The Russian ruble is in freefall — it’s down more than 50% since January — and interest rates are climbing on the back of the Bank of Russia’s aggressive efforts to shore up the embattled currency.
But Russian mortgage-backeds are apparently not in danger.
At least not yet.
That seems to be the message from Moody’s Investors Service, whose press office sent out on Tuesday a report published back in May that pointed out that while rising interest rates erode mortgage affordability in Russia, the rates on loans in outstanding deals are unaffected since they’re fixed and not floating.
There's another cushion as well: the earnings of the average borrower in securitized pools is above the corresponding regional average salary in all but one region.
But given the economic distress facing Russia due to falling oil prices and sanctions by the U.S. and the EU, what about a potential drop in housing prices?
Moody's noted in the May report that an increase in lending rates could lead to a "long-term slowdown" in the growth of housing prices. In most regions, housing prices had been growing as of mid-year.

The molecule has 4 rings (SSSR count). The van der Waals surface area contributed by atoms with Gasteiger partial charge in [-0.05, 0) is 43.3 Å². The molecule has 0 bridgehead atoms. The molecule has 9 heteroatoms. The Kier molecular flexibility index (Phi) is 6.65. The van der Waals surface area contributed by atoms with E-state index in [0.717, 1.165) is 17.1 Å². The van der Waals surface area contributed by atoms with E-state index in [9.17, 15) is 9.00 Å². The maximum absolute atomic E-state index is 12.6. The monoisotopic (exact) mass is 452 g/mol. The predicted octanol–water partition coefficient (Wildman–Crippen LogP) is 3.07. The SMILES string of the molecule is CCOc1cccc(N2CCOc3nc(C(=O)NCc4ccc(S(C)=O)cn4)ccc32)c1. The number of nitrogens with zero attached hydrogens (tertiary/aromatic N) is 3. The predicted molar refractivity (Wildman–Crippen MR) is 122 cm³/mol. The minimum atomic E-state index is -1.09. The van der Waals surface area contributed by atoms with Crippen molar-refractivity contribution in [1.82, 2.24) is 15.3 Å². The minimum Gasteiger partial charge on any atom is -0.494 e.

But that was when the key lending rate was 7.5%. Now it’s 17%.
If Russia's economic stress intensifies, anxiety will grow that the country is headed towards a crisis of the magnitude it suffered in 1998, when the government defaulted on domestic debt and required support from multilateral institutions.
The result back then was an economic contraction of 5.3%, according to World Bank data.
But even in this extreme scenario, the picture may not be so grim for Russian RMBS.
Declines in housing prices primarily matter for outstanding RMBS because once a borrower's underwater, they're more prone to stop paying their mortgages.
Russian deals tend to have very low LTVs. Local law, in fact, prohibits ratios of over 80%.